A New York woman and her 12-year-old daughter drove over 3,000 miles, running on fumes and stolen cat-naps, to rescue eight horses from the Bastrop Kill Pen in Louisiana.
Stepping up last week to do the long-distance haul after plans fell through with their shipper, Kay O’Hanlon Myruski and her 12-year-old daughter Emma drove from their home in Goshen, N.Y. to pick up a large horse trailer at Gerda’s Animal Aid in Vermont, before driving south through blistering heat and difficult conditions, all in the name of saving horses who would otherwise ship to Mexico to be slaughtered.
“It was a no brainer,” says Myruski, a longtime Thoroughbred advocate and horse rescuer based in Goshen, N.Y.
With only four hour’s notice that shipping arrangements for the assorted mix of horses had fallen through, she and her daughter jumped in the truck last week to drive 3,000 miles round trip in an odyssey fraught with problems.
The pair swung into action after Gerda’s Animal Aid, on which Myruski serves as a board member, initiated a rescue effort to save a seven-month-old filly. After the filly was purchased, arrangements were soon made to save seven more horses, including a beautiful pair of white driving horses, a Tennessee walking horse, a Standardbred and some minis. Because the Bastrop Kill pen no longer sells Thoroughbreds to rescue organizations, none were obtained on this trip, Myruski says.
“It’s getting harder and harder to get these places to open their doors” and allow rescue workers to intercept Thoroughbreds in the slaughter pipeline, she adds.
By all accounts, this was a hard journey. Besides the gut-wrenching experience of leaving behind Thoroughbreds, and knowing that as quickly as eight horses were saved from the pipeline, their places would soon fill with other horses, the journey in and out of the sweltering south was plagued with problems, she says.
As soon as they crossed into Ohio, the pair was delayed when they were forced to stop to get malfunctioning trailer lights repaired. And when they finally rolled into Louisiana, temperatures and humidity were so high Myruski says, “You’d break a sweat if you bent over to tie your shoelace.”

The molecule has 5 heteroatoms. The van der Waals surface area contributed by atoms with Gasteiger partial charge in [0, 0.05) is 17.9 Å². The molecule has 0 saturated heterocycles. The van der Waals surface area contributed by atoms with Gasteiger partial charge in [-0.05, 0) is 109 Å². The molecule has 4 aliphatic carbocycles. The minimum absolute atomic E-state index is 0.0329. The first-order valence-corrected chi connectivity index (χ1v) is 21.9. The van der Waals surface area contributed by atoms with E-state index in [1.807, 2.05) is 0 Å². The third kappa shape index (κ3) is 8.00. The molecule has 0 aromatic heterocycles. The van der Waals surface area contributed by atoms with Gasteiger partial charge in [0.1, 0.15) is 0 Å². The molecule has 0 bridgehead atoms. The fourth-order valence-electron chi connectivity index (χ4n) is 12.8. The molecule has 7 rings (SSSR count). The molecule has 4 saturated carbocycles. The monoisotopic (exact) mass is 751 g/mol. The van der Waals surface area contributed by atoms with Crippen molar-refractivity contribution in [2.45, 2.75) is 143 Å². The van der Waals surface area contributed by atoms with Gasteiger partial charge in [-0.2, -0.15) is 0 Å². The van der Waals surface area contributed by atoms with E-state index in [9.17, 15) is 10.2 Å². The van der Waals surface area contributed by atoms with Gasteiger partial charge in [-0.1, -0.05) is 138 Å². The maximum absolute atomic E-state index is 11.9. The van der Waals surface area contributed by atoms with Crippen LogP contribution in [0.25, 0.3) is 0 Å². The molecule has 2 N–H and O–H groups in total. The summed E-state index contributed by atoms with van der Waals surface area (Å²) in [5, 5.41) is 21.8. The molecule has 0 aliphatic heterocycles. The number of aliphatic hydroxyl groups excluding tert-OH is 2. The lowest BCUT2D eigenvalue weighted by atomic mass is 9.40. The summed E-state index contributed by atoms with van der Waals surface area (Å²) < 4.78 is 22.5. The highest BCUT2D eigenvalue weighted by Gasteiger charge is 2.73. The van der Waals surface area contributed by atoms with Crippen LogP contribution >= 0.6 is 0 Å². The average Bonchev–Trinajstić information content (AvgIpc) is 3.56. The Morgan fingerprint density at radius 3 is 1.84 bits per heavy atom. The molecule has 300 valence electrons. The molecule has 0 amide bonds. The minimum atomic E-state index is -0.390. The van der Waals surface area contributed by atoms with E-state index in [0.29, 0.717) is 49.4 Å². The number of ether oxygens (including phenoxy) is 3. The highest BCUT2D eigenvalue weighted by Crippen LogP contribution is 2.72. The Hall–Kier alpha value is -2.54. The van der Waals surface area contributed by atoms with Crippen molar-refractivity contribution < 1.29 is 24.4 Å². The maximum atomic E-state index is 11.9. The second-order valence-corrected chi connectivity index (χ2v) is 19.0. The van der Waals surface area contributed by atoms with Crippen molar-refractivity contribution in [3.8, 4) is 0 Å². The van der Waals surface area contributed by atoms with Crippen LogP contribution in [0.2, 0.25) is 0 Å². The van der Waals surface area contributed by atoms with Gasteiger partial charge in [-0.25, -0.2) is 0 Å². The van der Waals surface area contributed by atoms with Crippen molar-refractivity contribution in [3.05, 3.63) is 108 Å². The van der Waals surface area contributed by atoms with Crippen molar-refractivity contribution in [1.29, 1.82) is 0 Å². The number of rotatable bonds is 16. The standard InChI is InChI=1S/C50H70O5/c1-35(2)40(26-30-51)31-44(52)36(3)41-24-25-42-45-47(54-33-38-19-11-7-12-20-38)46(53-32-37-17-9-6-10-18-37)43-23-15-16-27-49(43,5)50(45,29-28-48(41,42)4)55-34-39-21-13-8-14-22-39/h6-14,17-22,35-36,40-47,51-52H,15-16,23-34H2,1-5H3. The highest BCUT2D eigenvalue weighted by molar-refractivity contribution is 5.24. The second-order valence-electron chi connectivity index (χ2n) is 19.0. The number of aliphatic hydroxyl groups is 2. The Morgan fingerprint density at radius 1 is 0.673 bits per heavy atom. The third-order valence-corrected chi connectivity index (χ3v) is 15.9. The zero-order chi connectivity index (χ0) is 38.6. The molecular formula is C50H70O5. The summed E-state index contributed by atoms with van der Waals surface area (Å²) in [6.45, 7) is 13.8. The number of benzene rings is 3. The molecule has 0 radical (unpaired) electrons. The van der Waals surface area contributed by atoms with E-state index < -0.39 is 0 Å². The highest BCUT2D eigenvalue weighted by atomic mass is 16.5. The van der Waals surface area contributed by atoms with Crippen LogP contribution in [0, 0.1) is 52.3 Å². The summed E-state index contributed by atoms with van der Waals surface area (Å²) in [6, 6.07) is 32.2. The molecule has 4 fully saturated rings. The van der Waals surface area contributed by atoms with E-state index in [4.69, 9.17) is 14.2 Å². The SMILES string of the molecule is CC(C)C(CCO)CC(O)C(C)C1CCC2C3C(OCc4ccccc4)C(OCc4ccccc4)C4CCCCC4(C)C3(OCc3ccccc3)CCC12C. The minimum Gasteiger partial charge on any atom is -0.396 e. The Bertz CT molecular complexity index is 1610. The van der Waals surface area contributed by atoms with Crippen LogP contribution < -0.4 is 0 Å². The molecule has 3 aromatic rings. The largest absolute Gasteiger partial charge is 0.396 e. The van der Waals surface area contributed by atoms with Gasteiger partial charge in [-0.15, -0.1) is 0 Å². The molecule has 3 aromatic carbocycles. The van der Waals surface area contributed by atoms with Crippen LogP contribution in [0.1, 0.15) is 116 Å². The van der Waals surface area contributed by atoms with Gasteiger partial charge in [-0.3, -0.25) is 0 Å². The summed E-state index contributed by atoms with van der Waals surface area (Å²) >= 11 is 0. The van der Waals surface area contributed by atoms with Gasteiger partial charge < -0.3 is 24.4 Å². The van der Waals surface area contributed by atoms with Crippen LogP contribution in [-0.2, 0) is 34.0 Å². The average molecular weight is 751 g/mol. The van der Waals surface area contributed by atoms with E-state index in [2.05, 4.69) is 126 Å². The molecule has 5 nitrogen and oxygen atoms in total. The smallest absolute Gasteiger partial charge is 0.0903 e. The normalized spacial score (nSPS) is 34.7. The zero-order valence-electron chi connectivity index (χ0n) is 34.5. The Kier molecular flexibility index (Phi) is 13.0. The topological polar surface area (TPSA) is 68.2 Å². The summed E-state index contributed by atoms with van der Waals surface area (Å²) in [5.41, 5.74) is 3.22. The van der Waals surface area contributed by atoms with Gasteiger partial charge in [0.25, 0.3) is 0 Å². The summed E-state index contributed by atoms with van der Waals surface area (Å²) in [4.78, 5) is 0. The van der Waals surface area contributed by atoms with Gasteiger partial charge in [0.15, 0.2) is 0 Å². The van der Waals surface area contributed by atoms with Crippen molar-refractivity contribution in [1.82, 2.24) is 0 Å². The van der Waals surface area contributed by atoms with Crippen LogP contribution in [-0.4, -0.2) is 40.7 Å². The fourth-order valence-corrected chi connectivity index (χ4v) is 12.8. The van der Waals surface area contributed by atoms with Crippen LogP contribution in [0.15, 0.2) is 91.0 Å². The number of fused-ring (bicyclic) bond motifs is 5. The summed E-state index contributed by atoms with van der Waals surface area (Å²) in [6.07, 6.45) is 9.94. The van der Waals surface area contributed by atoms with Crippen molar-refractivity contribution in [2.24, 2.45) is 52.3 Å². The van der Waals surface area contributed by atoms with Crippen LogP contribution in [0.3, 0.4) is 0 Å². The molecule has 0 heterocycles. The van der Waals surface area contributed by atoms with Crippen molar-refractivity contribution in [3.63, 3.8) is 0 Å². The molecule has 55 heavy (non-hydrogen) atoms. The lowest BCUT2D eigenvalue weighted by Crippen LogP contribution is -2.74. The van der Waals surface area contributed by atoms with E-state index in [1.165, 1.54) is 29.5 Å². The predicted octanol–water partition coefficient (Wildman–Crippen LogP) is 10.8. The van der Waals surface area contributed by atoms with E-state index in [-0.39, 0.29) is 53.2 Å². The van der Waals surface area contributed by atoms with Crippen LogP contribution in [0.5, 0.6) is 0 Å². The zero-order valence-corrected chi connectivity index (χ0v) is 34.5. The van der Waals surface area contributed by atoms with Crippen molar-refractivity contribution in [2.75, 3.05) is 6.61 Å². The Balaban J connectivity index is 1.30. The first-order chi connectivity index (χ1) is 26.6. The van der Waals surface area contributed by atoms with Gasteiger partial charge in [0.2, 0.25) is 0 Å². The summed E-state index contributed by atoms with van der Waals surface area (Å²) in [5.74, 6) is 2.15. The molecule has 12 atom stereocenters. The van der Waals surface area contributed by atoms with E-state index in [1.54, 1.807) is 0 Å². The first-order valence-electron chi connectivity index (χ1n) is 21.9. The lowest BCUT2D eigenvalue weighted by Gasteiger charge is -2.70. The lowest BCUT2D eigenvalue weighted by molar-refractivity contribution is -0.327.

It was so stifling in the trailer that in desperation Myruski broke the windows with a hammer in order to get cross ventilation, she says.
And after the horses the horses were loaded and they were en route home, the heavy trailer burst a tire, forcing them to backtrack to make repairs.
“The tire dealer didn’t want to do it. So I pretty much begged. I explained that I had eight horses on board, and a 12-year-old daughter with me. I pleaded and the man finally agreed,” she says.
When they finally got back on track, Myruski and her daughter worried because the sweating, scared horses refused to drink from water buckets. “It is so true that you can lead a horse to water but you can’t make him drink!” she notes.
Stopping every two hours for fuel, the pair poured buckets of water on the horses to cool them down. And just when they worried that the animals would become completely dehydrated, they slowly started to drink. And by the time they made it to a quarantine farm in Virginia, the herd had downed 250 gallons!
Each horse is now doing well, according to Gerda Silver, head of Gerda’s Animal Aid, and the organizer of the rescue.
She notes that the young filly that started the whole effort has been officially adopted, and that every horse will have a place to go, whether to a foster farm, or stalls in Vermont.
“Normally we’d never try to do something like this. But, I had some really good adoptions recently, and miraculously I had the room to take in more horses,” Silver says. “And we’ve got this network of people to help. We have a friend in Virginia, a Navy veteran, who wants to open a facility, and she’s planning to keep some. We have some minis who are going to Long Island to be gelded and fostered, and we already have people interested in adopting the others.”
But the three-day rescue effort, which concluded over the weekend, was bittersweet, the women say.
“The saddest thing, for me, was that when Kay drove away from the lot, she looked in the rearview mirror and she saw the most beautiful Thoroughbred still standing there. It’s the ones you can’t help that really make you cry,” Silver says.
“For as many as we take, the slots of those saved horses are immediately filled with many more” slaughter-bound horses,” Myruski says. “I don’t blame the dealer or the holding pens. I blame all the people who send their horses there, and the ignorant backyard breeders. We’ve just got way too many people producing horses.”